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Chinese Art in an Age of Revolution: Fu Baoshi (1904-1965)by Anita Chung
Synopses & Reviews
One of the preeminent figures in 20th-century Chinese art, Fu Baoshi (1904-1965) revolutionized the tradition of Chinese ink painting, opening the door to innovations by subsequent generations. As both an art historian and a painter, he directed his work toward protecting cultural heritage in times of war and revolution. From traditional-style landscape and figure painting to political artwork manifesting state ideology during the Mao era, Fu's work demonstrates his search for a unique artistic language that speaks for the self and the nation. Using native tradition as an essential element, Fu's artistic modernity defined Chinese art as a discipline distinct from Western and international socialist art of the time.
Chinese Art in an Age of Revolution is the first comprehensive retrospective of Fu's work to be published in the West. The book includes more than 100 artworks that demonstrate his stylistic transformation across several decades. Insightful essays offer the latest scholarship on Fu's life and art, Japan's impact on modern Chinese art, and art and politics in China's turbulent 20th century.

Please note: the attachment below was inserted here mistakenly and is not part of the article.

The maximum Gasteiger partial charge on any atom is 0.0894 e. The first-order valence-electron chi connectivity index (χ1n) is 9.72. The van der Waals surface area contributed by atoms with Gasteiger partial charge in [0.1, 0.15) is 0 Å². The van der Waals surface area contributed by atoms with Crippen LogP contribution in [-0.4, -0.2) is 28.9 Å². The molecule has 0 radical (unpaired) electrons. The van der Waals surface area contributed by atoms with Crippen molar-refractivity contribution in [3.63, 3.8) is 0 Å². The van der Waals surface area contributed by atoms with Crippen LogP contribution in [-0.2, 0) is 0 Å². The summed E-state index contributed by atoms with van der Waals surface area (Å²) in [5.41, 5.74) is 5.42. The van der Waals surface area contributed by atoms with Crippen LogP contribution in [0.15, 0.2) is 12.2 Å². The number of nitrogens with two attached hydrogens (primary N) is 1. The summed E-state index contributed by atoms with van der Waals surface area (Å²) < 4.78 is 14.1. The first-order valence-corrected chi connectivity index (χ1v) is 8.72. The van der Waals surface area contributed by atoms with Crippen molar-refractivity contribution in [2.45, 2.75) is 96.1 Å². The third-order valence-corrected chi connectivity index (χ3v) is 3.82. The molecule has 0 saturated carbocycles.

About the Author
Anita Chung is curator of Chinese art at the Cleveland Museum of Art. Julia F. Andrews is professor of history of art at the Ohio State University. Tamaki Maeda is Japan Foundation research scholar at the Tokyo University of the Arts. Kuiyi Shen is director of the Chinese studies program and professor of Asian art history at the University of California, San Diego. Aida Yuen Wong is associate professor of Asian art history and chair of East Asian studies at Brandeis University.
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Arts and Entertainment » Art » Asia and Far East